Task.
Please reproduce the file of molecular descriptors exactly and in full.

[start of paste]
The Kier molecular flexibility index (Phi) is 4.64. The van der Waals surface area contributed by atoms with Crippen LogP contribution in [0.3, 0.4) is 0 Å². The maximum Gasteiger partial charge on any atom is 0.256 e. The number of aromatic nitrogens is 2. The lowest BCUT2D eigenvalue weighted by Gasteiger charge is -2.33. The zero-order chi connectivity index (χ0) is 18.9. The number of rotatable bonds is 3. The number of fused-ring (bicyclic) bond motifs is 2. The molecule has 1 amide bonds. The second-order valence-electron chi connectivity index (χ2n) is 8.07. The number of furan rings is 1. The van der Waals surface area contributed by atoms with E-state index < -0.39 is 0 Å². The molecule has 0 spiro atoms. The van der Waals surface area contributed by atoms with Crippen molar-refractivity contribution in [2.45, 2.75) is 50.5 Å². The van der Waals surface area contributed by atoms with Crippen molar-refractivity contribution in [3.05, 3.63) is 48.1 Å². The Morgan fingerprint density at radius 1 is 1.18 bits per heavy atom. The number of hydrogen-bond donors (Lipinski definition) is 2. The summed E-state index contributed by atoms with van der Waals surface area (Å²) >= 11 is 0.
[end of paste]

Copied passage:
The Kier molecular flexibility index (Phi) is 4.64. The van der Waals surface area contributed by atoms with Crippen LogP contribution in [0.3, 0.4) is 0 Å². The maximum Gasteiger partial charge on any atom is 0.256 e. The number of aromatic nitrogens is 2. The lowest BCUT2D eigenvalue weighted by Gasteiger charge is -2.33. The zero-order chi connectivity index (χ0) is 18.9. The number of rotatable bonds is 3. The number of fused-ring (bicyclic) bond motifs is 2. The molecule has 1 amide bonds. The second-order valence-electron chi connectivity index (χ2n) is 8.07. The number of furan rings is 1. The van der Waals surface area contributed by atoms with E-state index < -0.39 is 0 Å². The molecule has 0 spiro atoms. The van der Waals surface area contributed by atoms with Crippen molar-refractivity contribution in [2.45, 2.75) is 50.5 Å². The van der Waals surface area contributed by atoms with Crippen molar-refractivity contribution in [3.05, 3.63) is 48.1 Å². The Morgan fingerprint density at radius 1 is 1.18 bits per heavy atom. The number of hydrogen-bond donors (Lipinski definition) is 2. The summed E-state index contributed by atoms with van der Waals surface area (Å²) >= 11 is 0.